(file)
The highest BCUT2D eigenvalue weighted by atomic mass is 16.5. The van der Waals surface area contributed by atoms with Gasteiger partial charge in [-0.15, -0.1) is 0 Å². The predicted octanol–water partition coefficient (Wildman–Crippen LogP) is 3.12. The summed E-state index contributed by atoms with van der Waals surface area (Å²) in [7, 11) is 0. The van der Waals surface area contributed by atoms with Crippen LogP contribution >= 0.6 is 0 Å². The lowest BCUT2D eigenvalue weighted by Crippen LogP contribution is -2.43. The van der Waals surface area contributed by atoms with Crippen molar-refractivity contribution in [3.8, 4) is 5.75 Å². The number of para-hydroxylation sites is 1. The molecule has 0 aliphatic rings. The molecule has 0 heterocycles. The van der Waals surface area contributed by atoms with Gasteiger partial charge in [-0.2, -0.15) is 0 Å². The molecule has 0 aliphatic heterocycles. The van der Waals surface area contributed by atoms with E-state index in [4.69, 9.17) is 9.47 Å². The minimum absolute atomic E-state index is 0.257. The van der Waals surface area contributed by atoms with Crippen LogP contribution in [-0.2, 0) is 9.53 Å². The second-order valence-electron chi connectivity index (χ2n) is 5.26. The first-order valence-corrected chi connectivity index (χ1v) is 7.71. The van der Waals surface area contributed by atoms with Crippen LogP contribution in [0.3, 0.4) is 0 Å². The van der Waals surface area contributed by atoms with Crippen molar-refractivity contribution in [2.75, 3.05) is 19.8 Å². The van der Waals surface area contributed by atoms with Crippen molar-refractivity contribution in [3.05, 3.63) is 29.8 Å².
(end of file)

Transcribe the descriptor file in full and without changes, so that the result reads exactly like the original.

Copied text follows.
The highest BCUT2D eigenvalue weighted by atomic mass is 16.5. The van der Waals surface area contributed by atoms with Gasteiger partial charge in [-0.15, -0.1) is 0 Å². The predicted octanol–water partition coefficient (Wildman–Crippen LogP) is 3.12. The summed E-state index contributed by atoms with van der Waals surface area (Å²) in [7, 11) is 0. The van der Waals surface area contributed by atoms with Crippen LogP contribution >= 0.6 is 0 Å². The lowest BCUT2D eigenvalue weighted by Crippen LogP contribution is -2.43. The van der Waals surface area contributed by atoms with Crippen molar-refractivity contribution in [3.8, 4) is 5.75 Å². The number of para-hydroxylation sites is 1. The molecule has 0 aliphatic rings. The molecule has 0 heterocycles. The van der Waals surface area contributed by atoms with Gasteiger partial charge in [-0.2, -0.15) is 0 Å². The molecule has 0 aliphatic heterocycles. The van der Waals surface area contributed by atoms with E-state index in [4.69, 9.17) is 9.47 Å². The minimum absolute atomic E-state index is 0.257. The van der Waals surface area contributed by atoms with Crippen LogP contribution in [-0.2, 0) is 9.53 Å². The second-order valence-electron chi connectivity index (χ2n) is 5.26. The first-order valence-corrected chi connectivity index (χ1v) is 7.71. The van der Waals surface area contributed by atoms with Crippen LogP contribution in [0.3, 0.4) is 0 Å². The van der Waals surface area contributed by atoms with Crippen molar-refractivity contribution in [2.75, 3.05) is 19.8 Å². The van der Waals surface area contributed by atoms with Crippen molar-refractivity contribution in [3.05, 3.63) is 29.8 Å².